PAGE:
I’m sure that I’m not the only expectant mother that has spent countless hours on parenting blogs, maternity forums, pregnancy apps, and constantly interviewing both experienced AND new mothers. I’m currently 23 weeks along, and I feel like I’ve learned a lot of small, helpful tips and tidbits.
I’ve also come across a few things that I had never really thought about, but I think should stop. There is a lot of insecurity residing in very personal decisions and parenting styles, and it is a direct result of the way we view and treat ourselves and others.
Stay-at-home moms (SAHMs) and working moms feel the need to defend their decision
I am still determining the exact steps that I am going to take once Sophye has been born. To be honest, I don’t know how I’m going to feel once I’m actually taking care of a tiny human every single day.
There are a lot of women who set out to return back to work at a prompt eight weeks after birth, and then the closer that day got, decided that they just couldn’t. On the other hand, there have been women who always dreamed of being a SAHMs, but then decided to return to work after six months or so.
Neither one of these groups of women have anyone to answer to regarding their decision. Sadly, based on financial circumstances, not everyone can make their own decision on this when they would like to. The breaking point of being able to pay for childcare and also have money additionally to make sense of working is somewhat complicated.
I feel like being able to make your own decision and go for it is such a giant accomplishment, and I know that it takes a lot of back and forth, number-crunching, and second-guessing your decisions. Let’s stop feeling the need to explain ourselves, and just live our lives the best way that we see fit.
Women who get pregnant easily sometimes have little sensitivity for those who are struggling
Women who struggle to stay pregnant don’t need to hear that it will work out better next time.
Women who struggle to get pregnant don’t need to hear that it will happen in due time, and to be patient.
Maybe I should have said this more loudly, because it seems like some people don’t get that. I’m not trying to be ugly to anyone who has a tendency to want to comfort people in pain, but I feel like I don’t need candy-coat it either.
Even worse are those who say, “Well, then you just need to adopt. Lots of children need homes.” I really hope that we get the opportunity to adopt. I really hope that they begin to make it a more affordable process.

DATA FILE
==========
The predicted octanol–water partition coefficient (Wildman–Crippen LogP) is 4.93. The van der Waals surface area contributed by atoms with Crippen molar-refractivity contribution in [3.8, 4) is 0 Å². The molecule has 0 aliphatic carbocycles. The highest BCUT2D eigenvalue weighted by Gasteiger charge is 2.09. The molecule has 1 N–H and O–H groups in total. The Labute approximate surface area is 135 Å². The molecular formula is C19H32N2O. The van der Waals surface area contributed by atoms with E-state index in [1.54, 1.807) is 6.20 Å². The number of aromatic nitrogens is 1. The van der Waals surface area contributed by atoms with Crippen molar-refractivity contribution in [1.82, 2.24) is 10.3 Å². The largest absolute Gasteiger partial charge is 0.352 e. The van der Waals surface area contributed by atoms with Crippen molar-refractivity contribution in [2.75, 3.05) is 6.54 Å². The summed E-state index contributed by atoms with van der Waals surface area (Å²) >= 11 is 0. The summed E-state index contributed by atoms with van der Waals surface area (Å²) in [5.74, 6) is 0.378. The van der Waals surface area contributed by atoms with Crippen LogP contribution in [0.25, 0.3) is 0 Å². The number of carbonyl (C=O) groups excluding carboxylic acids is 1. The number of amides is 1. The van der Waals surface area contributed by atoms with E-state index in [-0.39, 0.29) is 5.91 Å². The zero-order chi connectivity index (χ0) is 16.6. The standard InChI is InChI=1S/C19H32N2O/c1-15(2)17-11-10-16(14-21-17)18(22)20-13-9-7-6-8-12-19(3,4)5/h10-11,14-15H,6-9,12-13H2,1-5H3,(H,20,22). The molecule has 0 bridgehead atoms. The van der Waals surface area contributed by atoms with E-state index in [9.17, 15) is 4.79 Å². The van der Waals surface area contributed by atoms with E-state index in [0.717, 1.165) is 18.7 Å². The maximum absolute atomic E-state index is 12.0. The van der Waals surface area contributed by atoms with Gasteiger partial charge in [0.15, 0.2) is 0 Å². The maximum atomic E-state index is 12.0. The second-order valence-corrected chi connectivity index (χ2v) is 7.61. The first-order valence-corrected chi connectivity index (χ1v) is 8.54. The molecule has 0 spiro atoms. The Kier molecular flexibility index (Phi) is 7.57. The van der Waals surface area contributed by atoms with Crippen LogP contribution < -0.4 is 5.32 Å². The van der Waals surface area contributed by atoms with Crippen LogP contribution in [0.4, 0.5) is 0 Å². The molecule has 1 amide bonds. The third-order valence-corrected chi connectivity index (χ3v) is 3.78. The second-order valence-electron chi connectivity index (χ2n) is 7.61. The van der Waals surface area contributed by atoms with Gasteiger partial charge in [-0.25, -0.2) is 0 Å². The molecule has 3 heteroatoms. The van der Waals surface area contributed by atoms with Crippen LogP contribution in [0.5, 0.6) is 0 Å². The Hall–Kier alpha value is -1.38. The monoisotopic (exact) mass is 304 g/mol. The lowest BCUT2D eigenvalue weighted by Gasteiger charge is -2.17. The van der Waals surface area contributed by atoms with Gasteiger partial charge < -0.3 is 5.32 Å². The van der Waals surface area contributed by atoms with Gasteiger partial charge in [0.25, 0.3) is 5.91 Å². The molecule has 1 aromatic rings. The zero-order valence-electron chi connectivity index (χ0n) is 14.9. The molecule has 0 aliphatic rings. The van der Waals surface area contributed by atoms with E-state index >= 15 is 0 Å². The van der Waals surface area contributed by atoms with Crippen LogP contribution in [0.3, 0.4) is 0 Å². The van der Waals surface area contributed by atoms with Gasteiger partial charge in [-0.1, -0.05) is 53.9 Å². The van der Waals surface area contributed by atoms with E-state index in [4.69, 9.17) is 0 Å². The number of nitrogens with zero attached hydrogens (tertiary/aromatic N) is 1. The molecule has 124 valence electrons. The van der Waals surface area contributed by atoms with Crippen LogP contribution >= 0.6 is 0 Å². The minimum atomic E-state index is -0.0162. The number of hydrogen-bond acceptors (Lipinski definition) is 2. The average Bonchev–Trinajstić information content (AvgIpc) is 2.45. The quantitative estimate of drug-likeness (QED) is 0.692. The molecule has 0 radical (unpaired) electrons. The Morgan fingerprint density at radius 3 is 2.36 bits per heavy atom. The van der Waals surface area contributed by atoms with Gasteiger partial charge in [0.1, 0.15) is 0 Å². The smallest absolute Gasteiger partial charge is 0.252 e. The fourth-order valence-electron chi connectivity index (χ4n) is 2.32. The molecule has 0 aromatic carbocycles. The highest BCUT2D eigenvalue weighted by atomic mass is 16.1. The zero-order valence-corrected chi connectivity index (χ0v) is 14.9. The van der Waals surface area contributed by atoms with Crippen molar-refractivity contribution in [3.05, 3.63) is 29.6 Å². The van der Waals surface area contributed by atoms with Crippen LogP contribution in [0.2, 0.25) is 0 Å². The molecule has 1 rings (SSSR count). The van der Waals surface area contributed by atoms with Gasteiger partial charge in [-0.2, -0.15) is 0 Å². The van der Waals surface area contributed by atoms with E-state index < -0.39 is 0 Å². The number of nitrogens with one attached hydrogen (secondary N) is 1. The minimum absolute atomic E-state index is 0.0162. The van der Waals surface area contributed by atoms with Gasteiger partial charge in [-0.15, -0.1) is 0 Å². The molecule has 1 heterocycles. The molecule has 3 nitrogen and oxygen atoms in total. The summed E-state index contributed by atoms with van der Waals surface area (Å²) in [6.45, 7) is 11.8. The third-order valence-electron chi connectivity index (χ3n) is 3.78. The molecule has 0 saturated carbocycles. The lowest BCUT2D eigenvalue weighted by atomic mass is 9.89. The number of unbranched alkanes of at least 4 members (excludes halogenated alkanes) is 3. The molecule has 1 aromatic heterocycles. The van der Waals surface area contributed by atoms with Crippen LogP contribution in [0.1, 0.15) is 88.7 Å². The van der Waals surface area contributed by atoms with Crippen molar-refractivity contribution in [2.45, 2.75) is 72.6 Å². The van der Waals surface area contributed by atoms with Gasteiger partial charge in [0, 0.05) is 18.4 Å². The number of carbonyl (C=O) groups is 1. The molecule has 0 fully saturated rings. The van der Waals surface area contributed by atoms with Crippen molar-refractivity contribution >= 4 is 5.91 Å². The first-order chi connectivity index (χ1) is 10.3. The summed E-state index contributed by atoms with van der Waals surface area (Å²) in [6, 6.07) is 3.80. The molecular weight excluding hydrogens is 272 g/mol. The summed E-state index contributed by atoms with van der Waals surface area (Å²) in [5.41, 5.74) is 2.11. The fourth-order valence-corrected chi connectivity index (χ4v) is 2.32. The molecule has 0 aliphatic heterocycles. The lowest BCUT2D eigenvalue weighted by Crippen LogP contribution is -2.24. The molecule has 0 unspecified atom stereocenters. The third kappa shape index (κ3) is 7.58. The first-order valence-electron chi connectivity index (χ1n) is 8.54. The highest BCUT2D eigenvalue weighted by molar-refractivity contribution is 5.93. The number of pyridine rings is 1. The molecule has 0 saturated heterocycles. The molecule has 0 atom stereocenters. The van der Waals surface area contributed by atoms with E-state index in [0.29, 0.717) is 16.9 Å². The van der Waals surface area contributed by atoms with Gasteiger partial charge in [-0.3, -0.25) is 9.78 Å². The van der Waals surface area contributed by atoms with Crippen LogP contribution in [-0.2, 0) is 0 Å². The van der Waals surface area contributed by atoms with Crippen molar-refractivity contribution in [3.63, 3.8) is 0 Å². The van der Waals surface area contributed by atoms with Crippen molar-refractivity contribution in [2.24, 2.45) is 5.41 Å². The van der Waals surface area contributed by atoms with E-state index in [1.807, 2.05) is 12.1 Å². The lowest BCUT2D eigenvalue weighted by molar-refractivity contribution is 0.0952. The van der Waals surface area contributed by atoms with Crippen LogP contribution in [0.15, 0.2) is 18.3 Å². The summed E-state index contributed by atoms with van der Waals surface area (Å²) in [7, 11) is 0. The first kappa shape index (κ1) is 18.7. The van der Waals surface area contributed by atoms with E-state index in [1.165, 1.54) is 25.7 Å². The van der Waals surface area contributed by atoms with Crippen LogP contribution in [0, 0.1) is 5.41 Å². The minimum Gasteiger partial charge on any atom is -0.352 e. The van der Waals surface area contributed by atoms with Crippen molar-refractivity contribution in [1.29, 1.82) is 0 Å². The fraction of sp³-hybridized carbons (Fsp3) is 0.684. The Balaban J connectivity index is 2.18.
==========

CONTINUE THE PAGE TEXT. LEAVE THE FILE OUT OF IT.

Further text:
But I did not need anyone to tell me what I needed to do or not do. They didn’t see me bawling in my car after gynecologist appointments. They didn’t have to try to calm me down when I was in hysterics, unable to leave my bed for the night because all I could do was cry over my broken heart.
I wanted to birth a child. A baby that was half me, and half my husband. That’s not to say that a child that is adopted is not a true part of the family; they are. But I dreamed of this too, and there is nothing at all wrong with this. And if this is your dream, there is nothing wrong with it either.
Mom-Bullying is 100% a thing
And it doesn’t take long to find this out.
You’ve got the exclusive breast-feeding mothers vs. “Fed is best,” and the Fitness Mommies vs. the Not-so-fit Mommies, and the SAHM vs. the working mothers; the list goes on and on. It’s exhausting and it’s ridiculous. Everyone is doing the absolute best that they can, with the best that they’ve got, with what they trust to the best of their knowledge.
But the worst part of it is, the women that are shaming each other are the same ones that are working hard to do their best too. I think we can all agree that as long as someone is putting their child first, they deserve to remain unbothered.
Now, if I’m putting the carseat in wrong — tell me. If you have a suggestion to make my life easier or baby safer, by all means, politely introduce the idea. I’m going to be very new at this, and I am willing to listen. But don’t gripe at any mother who isn’t endangering her child.
Your closest friends and family may use parenting tactics that you don’t use or agree with
And that’s completely fine. I’m not certain if this will be a huge one for me, but according to social media and the most popular pregnancy forums, disagreements with close loved ones are very rampant during child-rearing.
This one takes a little bit of forward-thinking, because these arguments often aren’t worth throwing large bouts of time away with based of their temporary effects. If your sister is letting her children watch a cartoon that you prefer your children didn’t watch, that’s none of your business. If your cousin only allows their kid to eat dessert once a week, whereas, your family eats dessert after dinner every night, that’s still none of your business. If your best friend doesn’t let her 12-year-old watch PG-13 movies, and you think that’s silly, keep it to yourself.
The list is endless, but the answer remains the same. Personal preferences as far as habits, practices, or daily routines are exactly that — personal.
It may have seemed a smidge like a rant post, but I assure you that it’s not! I’m sure by the time Sophye has been born, I will have more to add to this, along with more perspective. As always, please share feedback and share with your friends! I’m always anxious to hear what current mommies and mommies-to-be think about these things.